F&W's roundup of the best restaurants in Istanbul, from a glamorous kebab house to a decades-old meyhane (drinking house) with excellent meze. For more great restaurants, check out our guide to the world's best places to eat.


Balıkçı Sabahattin

An olive's toss from all the old city attractions, this idyllic seafood restaurant with a garden has sparkling meze—sweet roasted red peppers, smooth garlicky eggplant spread—and unimpeachably fresh, expertly grilled fish.
We loved: Fish kofte (meatballs) subtly perfumed with sweet spices; the whole grilled sea bass.

Ciya Restaurants

It's worth taking a ferry to the picturesque shopping district of Kadiköy on Istanbul's Asian side to eat at Musa Dagdeviren's unique restaurants. Presiding over three small places (two kebab houses and a modest café) on the same street, the fortyish chef researches regional peasant recipes from villages all over Turkey that have inspired a vast repertoire of intriguingly spiced salads, spreads, stews and kebabs.
We loved: Lahmacun (Turkish lamb pizza); kebabs with fruit, such as sour cherries.

Karaköy Güllüoglu

Recently renovated in faux-Ottoman style, this perpetually crowded shop close to the Galata Bridge is the source of Istanbul's flakiest böreks, savory pastries filled with spinach, cheese or meat. Its principal claim to fame, however, is the pistachio baklava, made from paper-thin yufka dough.
We loved: Su böregi, a kind of Turkish lasagna.
Insider tip: Get your böreks to go and eat them at the nearby Karaköy docks, overlooking the beautiful mosques across the Golden Horn.

Kösebasi Reina

The first kebab house in Istanbul to serve traditional eastern Turkish skewers in designer surroundings more than a decade ago, Kösebasi has spawned many imitators and the company's own wildly successful chain of restaurants. The most glamorous location is this one, open only in the summer, inside the nightclubby restaurant complex called Reina, with a stunning Bosporus view. Here, the encyclopedic roster of sizzling grills comes with the requisite trimmings, like herbaceous tomato salad with pomegranate, and addictive findik lahmacun (lamb-topped mini-pizza).
We loved: Cop Sis (tender cubes of lamb marinated in spices and milk); smoky chicken wings.


Opened in 2005, Mikla is still drawing glamorous crowds to its Scandinavian-style panoramic dining room on top of the Marmara Pera Hotel. Finnish-Turkish chef Mehmet Gürs—Turkey's answer to Jamie Oliver (he's young, attractive and mediagenic)—puts a Nordic spin on minimalist dishes of local lamb, fish and vegetables.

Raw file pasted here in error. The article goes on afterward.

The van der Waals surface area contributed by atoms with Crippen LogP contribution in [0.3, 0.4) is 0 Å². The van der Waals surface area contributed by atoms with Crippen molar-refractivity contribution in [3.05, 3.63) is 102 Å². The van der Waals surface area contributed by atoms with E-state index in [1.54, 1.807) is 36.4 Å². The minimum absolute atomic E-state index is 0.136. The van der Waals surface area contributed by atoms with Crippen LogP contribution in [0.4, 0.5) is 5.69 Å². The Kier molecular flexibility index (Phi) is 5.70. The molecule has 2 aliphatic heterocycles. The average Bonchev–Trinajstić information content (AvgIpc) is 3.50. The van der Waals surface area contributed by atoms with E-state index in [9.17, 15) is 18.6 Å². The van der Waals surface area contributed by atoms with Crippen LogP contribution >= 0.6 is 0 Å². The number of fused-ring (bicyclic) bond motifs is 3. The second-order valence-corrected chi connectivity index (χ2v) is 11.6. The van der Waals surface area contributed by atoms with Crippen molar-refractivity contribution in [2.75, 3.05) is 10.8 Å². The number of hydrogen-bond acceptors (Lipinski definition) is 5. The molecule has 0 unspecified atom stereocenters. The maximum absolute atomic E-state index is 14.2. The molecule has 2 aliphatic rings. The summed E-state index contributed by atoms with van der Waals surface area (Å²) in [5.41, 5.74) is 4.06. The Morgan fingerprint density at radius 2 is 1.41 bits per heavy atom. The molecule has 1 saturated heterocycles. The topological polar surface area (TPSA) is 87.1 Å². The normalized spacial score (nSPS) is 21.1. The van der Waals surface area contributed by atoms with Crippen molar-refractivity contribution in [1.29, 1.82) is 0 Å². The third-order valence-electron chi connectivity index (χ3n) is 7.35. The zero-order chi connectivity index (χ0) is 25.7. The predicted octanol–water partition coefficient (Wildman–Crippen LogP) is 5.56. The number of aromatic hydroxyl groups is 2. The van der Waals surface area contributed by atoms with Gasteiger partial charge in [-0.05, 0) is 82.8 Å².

We loved: Black Sea Hamsi (similar to anchovy) toasts with lemon foam; lamb-shank confit with lingonberry sauce.


At this low-key 28-seat global bistro inside the Nu Pera complex in the restaurant-packed Tepebasi area, a duo of young local chefs prepare inventive, fusiony dishes like lamb chops with jasmine tea jelly. Owners Esra Muslu and Coskun Uysal (who cooked in Melbourne and London) manage to cook and personally tend to the tiny, spare black and white dining room—which, despite its high cool quotient, has a homey vibe.
We loved: Sea bass ceviche with noodles, seaweed and hot fish consommé poured tableside from a teapot.


The owners of Changa, Istanbul's hippest fusion restaurant, also run this hotspot inside the elegant Sakip Sabanci Museum on the Bosporus's European shore. The modern Turkish-Mediterranean mezes and entrées are fantastic, and the cocktail list features great drinks, including one infused with bergamot.
We loved: Fried beef tongue with a cheese crust; olive oil-braised celery root with pears.
Insider tip: Book a window table to enjoy a Bosporus panorama.


Over half a century old, this pleasantly worn meyhane (drinking house) on a back street of Beyoglu is still the favorite gathering spot of Istanbul's intellectuals. It has outdoor tables, authentically gruff owners, rivers of raki (Turkish anise liqueur) and textbook-perfect meze, like crisp, cheesy boreks or Black Sea baked anchovies.
We loved: Strips of crisp-fried liver served with onions and parsley.


Confirming Istanbul's status as a newly glamorous international capital, last year three satellites of fashionable global Asian fusion spots have landed in town. Now the city has its own Spice Market from Jean-Georges Vongerichten; an outpost of London's designed-to-death Hakassan; and a brand new Zuma, another transcendentally trendy import from London. A swoon-worthy location on the European shore of the Bosporus gives Zuma the edge over the competition. The multi-level space, with a sushi bar, a robata grill and a lounge features a gorgeous Zen look, great cocktails and a skillfully executed menu of pan-Asian small plates.
We loved: Korean-spiced lamb with sesame cucumbers.

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